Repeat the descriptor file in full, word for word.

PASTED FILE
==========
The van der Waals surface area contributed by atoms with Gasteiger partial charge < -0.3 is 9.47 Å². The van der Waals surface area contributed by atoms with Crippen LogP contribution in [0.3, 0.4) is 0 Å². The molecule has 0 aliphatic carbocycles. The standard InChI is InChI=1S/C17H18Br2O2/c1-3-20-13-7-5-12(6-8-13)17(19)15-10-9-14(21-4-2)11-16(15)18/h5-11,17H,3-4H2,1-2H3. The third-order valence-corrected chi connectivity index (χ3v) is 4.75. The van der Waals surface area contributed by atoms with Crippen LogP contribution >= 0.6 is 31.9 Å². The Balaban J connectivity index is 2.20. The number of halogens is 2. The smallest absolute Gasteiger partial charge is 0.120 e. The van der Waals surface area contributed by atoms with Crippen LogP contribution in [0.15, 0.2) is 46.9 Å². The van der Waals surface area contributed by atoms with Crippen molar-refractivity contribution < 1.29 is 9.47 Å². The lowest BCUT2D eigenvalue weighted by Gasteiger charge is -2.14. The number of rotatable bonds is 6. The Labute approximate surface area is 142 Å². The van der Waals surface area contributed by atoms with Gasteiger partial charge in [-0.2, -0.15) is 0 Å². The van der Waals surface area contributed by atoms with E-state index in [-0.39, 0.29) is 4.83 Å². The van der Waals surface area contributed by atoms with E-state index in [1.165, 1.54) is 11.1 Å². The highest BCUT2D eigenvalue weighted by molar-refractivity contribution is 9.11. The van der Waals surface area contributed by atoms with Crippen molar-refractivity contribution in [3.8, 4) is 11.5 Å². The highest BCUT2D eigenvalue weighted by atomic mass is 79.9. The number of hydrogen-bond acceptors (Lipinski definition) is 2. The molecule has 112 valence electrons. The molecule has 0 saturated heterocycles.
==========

The van der Waals surface area contributed by atoms with Gasteiger partial charge < -0.3 is 9.47 Å². The van der Waals surface area contributed by atoms with Crippen LogP contribution in [0.3, 0.4) is 0 Å². The molecule has 0 aliphatic carbocycles. The standard InChI is InChI=1S/C17H18Br2O2/c1-3-20-13-7-5-12(6-8-13)17(19)15-10-9-14(21-4-2)11-16(15)18/h5-11,17H,3-4H2,1-2H3. The third-order valence-corrected chi connectivity index (χ3v) is 4.75. The van der Waals surface area contributed by atoms with Crippen LogP contribution >= 0.6 is 31.9 Å². The Balaban J connectivity index is 2.20. The number of halogens is 2. The smallest absolute Gasteiger partial charge is 0.120 e. The van der Waals surface area contributed by atoms with Crippen LogP contribution in [0.15, 0.2) is 46.9 Å². The van der Waals surface area contributed by atoms with Crippen molar-refractivity contribution < 1.29 is 9.47 Å². The lowest BCUT2D eigenvalue weighted by Gasteiger charge is -2.14. The number of rotatable bonds is 6. The Labute approximate surface area is 142 Å². The van der Waals surface area contributed by atoms with Gasteiger partial charge in [-0.2, -0.15) is 0 Å². The van der Waals surface area contributed by atoms with E-state index in [-0.39, 0.29) is 4.83 Å². The van der Waals surface area contributed by atoms with E-state index in [1.165, 1.54) is 11.1 Å². The highest BCUT2D eigenvalue weighted by molar-refractivity contribution is 9.11. The van der Waals surface area contributed by atoms with Crippen molar-refractivity contribution in [3.8, 4) is 11.5 Å². The highest BCUT2D eigenvalue weighted by atomic mass is 79.9. The number of hydrogen-bond acceptors (Lipinski definition) is 2. The molecule has 112 valence electrons. The molecule has 0 saturated heterocycles.